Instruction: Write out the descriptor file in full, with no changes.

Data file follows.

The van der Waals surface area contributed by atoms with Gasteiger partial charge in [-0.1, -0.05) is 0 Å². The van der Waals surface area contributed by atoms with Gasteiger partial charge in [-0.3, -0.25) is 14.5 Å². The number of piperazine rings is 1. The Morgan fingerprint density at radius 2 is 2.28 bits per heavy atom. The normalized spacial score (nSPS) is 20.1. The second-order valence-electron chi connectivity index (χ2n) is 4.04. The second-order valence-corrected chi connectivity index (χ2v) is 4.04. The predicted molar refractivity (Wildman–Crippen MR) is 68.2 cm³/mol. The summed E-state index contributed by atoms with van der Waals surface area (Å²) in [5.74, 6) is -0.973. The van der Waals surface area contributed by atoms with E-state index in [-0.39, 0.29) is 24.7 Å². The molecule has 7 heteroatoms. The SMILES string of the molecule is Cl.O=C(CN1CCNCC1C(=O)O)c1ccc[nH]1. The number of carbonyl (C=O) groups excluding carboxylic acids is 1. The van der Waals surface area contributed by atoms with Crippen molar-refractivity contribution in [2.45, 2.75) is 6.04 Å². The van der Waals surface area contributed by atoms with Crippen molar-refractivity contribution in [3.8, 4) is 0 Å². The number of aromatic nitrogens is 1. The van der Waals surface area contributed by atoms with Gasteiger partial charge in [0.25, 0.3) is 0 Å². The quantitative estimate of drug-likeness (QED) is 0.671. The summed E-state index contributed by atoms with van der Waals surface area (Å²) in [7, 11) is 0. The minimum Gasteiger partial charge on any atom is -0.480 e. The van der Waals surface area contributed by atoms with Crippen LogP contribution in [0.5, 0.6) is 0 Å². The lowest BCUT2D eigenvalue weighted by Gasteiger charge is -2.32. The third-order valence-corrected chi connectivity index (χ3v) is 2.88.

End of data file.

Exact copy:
The van der Waals surface area contributed by atoms with Gasteiger partial charge in [-0.1, -0.05) is 0 Å². The van der Waals surface area contributed by atoms with Gasteiger partial charge in [-0.3, -0.25) is 14.5 Å². The number of piperazine rings is 1. The Morgan fingerprint density at radius 2 is 2.28 bits per heavy atom. The normalized spacial score (nSPS) is 20.1. The second-order valence-electron chi connectivity index (χ2n) is 4.04. The second-order valence-corrected chi connectivity index (χ2v) is 4.04. The predicted molar refractivity (Wildman–Crippen MR) is 68.2 cm³/mol. The summed E-state index contributed by atoms with van der Waals surface area (Å²) in [5.74, 6) is -0.973. The van der Waals surface area contributed by atoms with E-state index in [-0.39, 0.29) is 24.7 Å². The molecule has 7 heteroatoms. The SMILES string of the molecule is Cl.O=C(CN1CCNCC1C(=O)O)c1ccc[nH]1. The number of carbonyl (C=O) groups excluding carboxylic acids is 1. The van der Waals surface area contributed by atoms with Crippen molar-refractivity contribution in [2.45, 2.75) is 6.04 Å². The van der Waals surface area contributed by atoms with Crippen molar-refractivity contribution in [3.8, 4) is 0 Å². The number of aromatic nitrogens is 1. The van der Waals surface area contributed by atoms with Gasteiger partial charge in [0.25, 0.3) is 0 Å². The quantitative estimate of drug-likeness (QED) is 0.671. The summed E-state index contributed by atoms with van der Waals surface area (Å²) in [7, 11) is 0. The minimum Gasteiger partial charge on any atom is -0.480 e. The van der Waals surface area contributed by atoms with Crippen LogP contribution in [0.5, 0.6) is 0 Å². The lowest BCUT2D eigenvalue weighted by Gasteiger charge is -2.32. The third-order valence-corrected chi connectivity index (χ3v) is 2.88.